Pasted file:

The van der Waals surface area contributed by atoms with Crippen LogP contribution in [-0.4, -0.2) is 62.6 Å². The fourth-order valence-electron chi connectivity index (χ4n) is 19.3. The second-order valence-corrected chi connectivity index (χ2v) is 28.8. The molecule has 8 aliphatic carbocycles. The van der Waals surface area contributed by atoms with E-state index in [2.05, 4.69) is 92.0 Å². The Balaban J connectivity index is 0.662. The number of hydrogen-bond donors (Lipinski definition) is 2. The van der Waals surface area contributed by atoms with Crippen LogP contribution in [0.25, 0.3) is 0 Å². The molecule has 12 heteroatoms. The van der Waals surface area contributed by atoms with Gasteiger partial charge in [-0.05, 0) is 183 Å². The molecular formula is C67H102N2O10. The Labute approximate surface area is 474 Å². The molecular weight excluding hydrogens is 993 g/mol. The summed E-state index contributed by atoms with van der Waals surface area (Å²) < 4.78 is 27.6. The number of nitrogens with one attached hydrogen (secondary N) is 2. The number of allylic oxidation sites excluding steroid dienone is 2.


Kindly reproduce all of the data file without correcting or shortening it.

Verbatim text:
The van der Waals surface area contributed by atoms with Crippen LogP contribution in [-0.4, -0.2) is 62.6 Å². The fourth-order valence-electron chi connectivity index (χ4n) is 19.3. The second-order valence-corrected chi connectivity index (χ2v) is 28.8. The molecule has 8 aliphatic carbocycles. The van der Waals surface area contributed by atoms with E-state index in [2.05, 4.69) is 92.0 Å². The Balaban J connectivity index is 0.662. The number of hydrogen-bond donors (Lipinski definition) is 2. The van der Waals surface area contributed by atoms with Crippen LogP contribution in [0.25, 0.3) is 0 Å². The molecule has 12 heteroatoms. The van der Waals surface area contributed by atoms with Gasteiger partial charge in [-0.05, 0) is 183 Å². The molecular formula is C67H102N2O10. The Labute approximate surface area is 474 Å². The molecular weight excluding hydrogens is 993 g/mol. The summed E-state index contributed by atoms with van der Waals surface area (Å²) < 4.78 is 27.6. The number of nitrogens with one attached hydrogen (secondary N) is 2. The number of allylic oxidation sites excluding steroid dienone is 2.